As the global media have reported, Canada will allow the deaths of about 320,000 seals this year.
As this year’s hunt began, a group of observers from Sea Shepherd and the International Fund for Animal Welfare (IFAW) approached an area where hunters were working at the Gulf of St. Lawrence.
Since these events, and after officials from the Department of Fisheries and Oceans arrested 11 protesters for allegedly violating regulations that prohibit protesters from getting too close to the hunt without permits, advocates have sent numerous alerts asking for calls to a local police sergeant and the Minister of Fisheries and Oceans on the issue of getting the workers arrested.
Seal protection campaign: Some background
Some boycott proponents, before arriving as welfare observers at the scene of the hunt, displayed unflattering photos and highly critical commentary about the workers who do the killing, although these workers are subsidized to do it by the Canadian government.
Legal issues: Some basics
Canadians must unequivocally
oppose the hunt to get meaningful results from their government. To date,
international welfare groups have complained that the hunt falls short of
humane standards, and undertaken legal action to obtain permits to view the
hunt from the same Department that issues permits to hunters. Thus, protest
has simply become a component of the annual seal hunt.
A. It’s unlikely that workers are criminally accountable for “wilful” cruelty when they are rushing to kill tens of thousands of seals in about a month’s time -- exactly what the government permits them to do.
Q. Aren’t hunters violating the Marine Mammal Regulations, recently clarified so that hunters must poke seals’ eyes to ensure they’re dead before skinning them?
A. Yes, but again, that’s no surprise. The hunt is mass production. In 1998, the International Fund for Animal Welfare commented on the proposed amendments to the Regulations. IFAW’s submission focused on “sustainability,” opining that “the number of animals killed is one of the most serious management questions regarding the commercial seal hunt,” asked that “sealers pass a marksmanship test every two years,” and called for a larger regulatory enforcement budget. On the need for a “clearer requirement for the blinking eye reflex test to be done before bleeding or skinning,” IFAW wrote:
We support this proposal. It must be clear that once a seal has been struck, sealers must promptly confirm the animal’s death by administering the blinking eye reflex test before skinning or bleeding or otherwise cutting open the seal. It goes without saying that by ensuring that the seal is dead before moving to skin or bleed the animal, suffering will be limited.
Before this season’s hunt, IFAW filmed over 600 welfare violations. Enough is enough.
The world community should oppose the Canadian seal hunt as a matter of morality. Welfare groups press year after year for rules that are meaningless in actual quota circumstances, blame hunters for failing to meet them, then express shock that the hunters would chase off observers.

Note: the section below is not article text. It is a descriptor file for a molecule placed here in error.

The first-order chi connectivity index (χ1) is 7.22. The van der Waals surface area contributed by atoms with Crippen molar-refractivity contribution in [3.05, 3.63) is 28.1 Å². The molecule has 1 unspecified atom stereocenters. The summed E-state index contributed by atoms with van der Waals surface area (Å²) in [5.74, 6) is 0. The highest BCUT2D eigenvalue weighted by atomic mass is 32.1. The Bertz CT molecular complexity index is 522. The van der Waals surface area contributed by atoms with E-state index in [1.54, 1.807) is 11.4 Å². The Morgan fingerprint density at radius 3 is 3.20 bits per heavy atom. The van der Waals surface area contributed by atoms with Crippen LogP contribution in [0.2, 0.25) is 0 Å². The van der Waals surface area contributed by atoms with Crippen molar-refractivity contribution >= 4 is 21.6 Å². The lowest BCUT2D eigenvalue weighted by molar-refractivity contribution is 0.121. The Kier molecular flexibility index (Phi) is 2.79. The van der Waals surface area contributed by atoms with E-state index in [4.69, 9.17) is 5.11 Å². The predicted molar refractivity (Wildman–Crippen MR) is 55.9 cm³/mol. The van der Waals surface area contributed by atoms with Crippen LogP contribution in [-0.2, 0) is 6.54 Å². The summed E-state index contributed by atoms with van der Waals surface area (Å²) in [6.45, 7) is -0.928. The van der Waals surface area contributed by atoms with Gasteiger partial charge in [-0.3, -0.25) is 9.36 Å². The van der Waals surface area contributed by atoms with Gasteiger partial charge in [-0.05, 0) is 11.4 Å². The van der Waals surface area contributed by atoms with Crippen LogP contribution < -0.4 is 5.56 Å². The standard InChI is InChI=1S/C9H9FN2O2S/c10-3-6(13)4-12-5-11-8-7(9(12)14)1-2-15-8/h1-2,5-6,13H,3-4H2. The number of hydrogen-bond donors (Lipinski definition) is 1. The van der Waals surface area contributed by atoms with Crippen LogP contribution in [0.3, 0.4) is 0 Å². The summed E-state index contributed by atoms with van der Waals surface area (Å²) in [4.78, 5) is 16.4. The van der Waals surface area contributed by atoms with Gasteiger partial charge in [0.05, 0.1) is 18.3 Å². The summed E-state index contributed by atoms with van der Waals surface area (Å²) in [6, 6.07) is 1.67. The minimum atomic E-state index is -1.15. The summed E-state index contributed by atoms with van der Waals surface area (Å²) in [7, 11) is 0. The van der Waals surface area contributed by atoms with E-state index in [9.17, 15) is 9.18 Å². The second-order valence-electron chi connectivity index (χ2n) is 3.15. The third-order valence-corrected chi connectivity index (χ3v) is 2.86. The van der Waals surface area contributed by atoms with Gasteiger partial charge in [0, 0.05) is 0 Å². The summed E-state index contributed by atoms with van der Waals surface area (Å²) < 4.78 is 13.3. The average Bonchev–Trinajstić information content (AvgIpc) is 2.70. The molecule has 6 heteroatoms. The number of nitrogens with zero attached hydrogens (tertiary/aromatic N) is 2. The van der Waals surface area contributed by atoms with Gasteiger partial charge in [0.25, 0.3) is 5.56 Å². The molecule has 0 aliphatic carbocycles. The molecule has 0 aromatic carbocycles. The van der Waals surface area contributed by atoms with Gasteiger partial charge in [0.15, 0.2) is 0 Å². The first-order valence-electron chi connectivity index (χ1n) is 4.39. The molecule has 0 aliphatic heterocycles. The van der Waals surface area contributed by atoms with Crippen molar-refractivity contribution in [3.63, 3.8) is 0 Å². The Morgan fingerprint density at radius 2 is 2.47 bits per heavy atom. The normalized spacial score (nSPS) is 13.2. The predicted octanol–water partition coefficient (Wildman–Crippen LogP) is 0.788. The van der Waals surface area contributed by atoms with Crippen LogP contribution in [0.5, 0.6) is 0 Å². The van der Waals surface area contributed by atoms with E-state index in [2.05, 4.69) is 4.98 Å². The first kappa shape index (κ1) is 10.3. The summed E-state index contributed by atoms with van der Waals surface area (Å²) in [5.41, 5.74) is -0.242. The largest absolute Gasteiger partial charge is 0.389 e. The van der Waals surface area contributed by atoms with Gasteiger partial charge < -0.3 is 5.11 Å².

Respect marine life, and Newfoundland’s human residents. End the hunt.
A holistic view of activism does not portray people struggling economically as demons. Activism works when workers --- whether they be seal hunters or employees in a chicken or fish processing plant, in any town throughout the continent -- are invested in change, and together we confront those who profit from objectionable acts. Thus, rather than insisting that the Canadian authorities “arrest sealers” the activism must be directed at the government, and the corporate power it serves.
The government makes excuses; it’s in the
position to stop. Before Europeans settled the North American coast there
were, according to the Green Party of Canada, some “24 million harp seals
living in balance with so many fish that their abundance could impede the
passage of ships.” Today, after decades of hunting, less than 5 million harp
seals remain, and Canadian authorities appear to be on the verge of
announcing a five-year plan which could involve the slaughter of more than a
million animals. (“Largest Seal Cull in Half a Century Reaches Bloody
Climax,” The Observer, 27 Mar. 2005).
Seal advocates in Denmark, Germany, France, Greenland, China, South Korea -- and especially Norway, a major redistribution point for seal fur -- must insist that these governments put a permanent stop to their fur trading.
And we ask people throughout the world -- especially Canadians -- to insist that the representatives of the Canadian people stop the hunt subsidies immediately. Use the funds to build a real economic foundation for Newfoundlanders. Canada banned whale killing, and the economy adjusted. It’s long past time to end the seal hunt. Respect marine life, and Newfoundland’s human residents.
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